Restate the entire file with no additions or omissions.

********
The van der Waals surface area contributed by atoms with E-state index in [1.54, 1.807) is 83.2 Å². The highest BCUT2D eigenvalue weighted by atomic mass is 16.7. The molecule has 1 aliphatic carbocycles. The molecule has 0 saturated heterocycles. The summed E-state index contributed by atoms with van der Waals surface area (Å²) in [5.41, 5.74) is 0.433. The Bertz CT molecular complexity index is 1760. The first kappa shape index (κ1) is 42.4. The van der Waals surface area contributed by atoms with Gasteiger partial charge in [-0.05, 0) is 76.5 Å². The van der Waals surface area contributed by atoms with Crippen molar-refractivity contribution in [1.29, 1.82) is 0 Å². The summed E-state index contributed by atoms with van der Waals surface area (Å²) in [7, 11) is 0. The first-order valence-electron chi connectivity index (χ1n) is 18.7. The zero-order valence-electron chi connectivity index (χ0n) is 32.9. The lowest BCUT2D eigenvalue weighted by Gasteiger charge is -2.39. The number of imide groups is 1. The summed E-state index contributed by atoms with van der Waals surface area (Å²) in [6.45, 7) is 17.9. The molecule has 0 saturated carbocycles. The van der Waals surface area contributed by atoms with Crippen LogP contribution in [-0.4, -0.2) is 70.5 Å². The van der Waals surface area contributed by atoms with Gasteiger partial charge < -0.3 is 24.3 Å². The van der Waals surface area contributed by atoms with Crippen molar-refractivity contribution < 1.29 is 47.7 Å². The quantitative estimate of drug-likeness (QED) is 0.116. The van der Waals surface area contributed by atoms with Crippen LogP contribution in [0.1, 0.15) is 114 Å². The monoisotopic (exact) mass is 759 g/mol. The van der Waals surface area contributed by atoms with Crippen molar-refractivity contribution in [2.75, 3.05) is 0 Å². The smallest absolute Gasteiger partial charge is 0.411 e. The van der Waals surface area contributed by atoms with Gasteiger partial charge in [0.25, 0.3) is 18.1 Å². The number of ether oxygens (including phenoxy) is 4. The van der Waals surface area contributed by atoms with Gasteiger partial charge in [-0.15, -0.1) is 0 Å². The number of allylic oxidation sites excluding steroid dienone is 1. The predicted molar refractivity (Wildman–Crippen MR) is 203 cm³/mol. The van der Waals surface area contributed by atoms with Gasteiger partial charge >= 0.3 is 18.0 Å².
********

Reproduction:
The van der Waals surface area contributed by atoms with E-state index in [1.54, 1.807) is 83.2 Å². The highest BCUT2D eigenvalue weighted by atomic mass is 16.7. The molecule has 1 aliphatic carbocycles. The molecule has 0 saturated heterocycles. The summed E-state index contributed by atoms with van der Waals surface area (Å²) in [5.41, 5.74) is 0.433. The Bertz CT molecular complexity index is 1760. The first kappa shape index (κ1) is 42.4. The van der Waals surface area contributed by atoms with Gasteiger partial charge in [-0.05, 0) is 76.5 Å². The van der Waals surface area contributed by atoms with Crippen molar-refractivity contribution in [1.29, 1.82) is 0 Å². The summed E-state index contributed by atoms with van der Waals surface area (Å²) in [7, 11) is 0. The first-order valence-electron chi connectivity index (χ1n) is 18.7. The zero-order valence-electron chi connectivity index (χ0n) is 32.9. The lowest BCUT2D eigenvalue weighted by Gasteiger charge is -2.39. The number of imide groups is 1. The summed E-state index contributed by atoms with van der Waals surface area (Å²) in [6.45, 7) is 17.9. The molecule has 0 saturated carbocycles. The van der Waals surface area contributed by atoms with Crippen LogP contribution in [-0.4, -0.2) is 70.5 Å². The van der Waals surface area contributed by atoms with Gasteiger partial charge < -0.3 is 24.3 Å². The van der Waals surface area contributed by atoms with Crippen molar-refractivity contribution < 1.29 is 47.7 Å². The quantitative estimate of drug-likeness (QED) is 0.116. The van der Waals surface area contributed by atoms with Crippen LogP contribution in [0.1, 0.15) is 114 Å². The monoisotopic (exact) mass is 759 g/mol. The van der Waals surface area contributed by atoms with Crippen molar-refractivity contribution in [2.75, 3.05) is 0 Å². The smallest absolute Gasteiger partial charge is 0.411 e. The van der Waals surface area contributed by atoms with Gasteiger partial charge in [0.25, 0.3) is 18.1 Å². The number of ether oxygens (including phenoxy) is 4. The van der Waals surface area contributed by atoms with Gasteiger partial charge in [-0.15, -0.1) is 0 Å². The number of allylic oxidation sites excluding steroid dienone is 1. The predicted molar refractivity (Wildman–Crippen MR) is 203 cm³/mol. The van der Waals surface area contributed by atoms with Gasteiger partial charge >= 0.3 is 18.0 Å².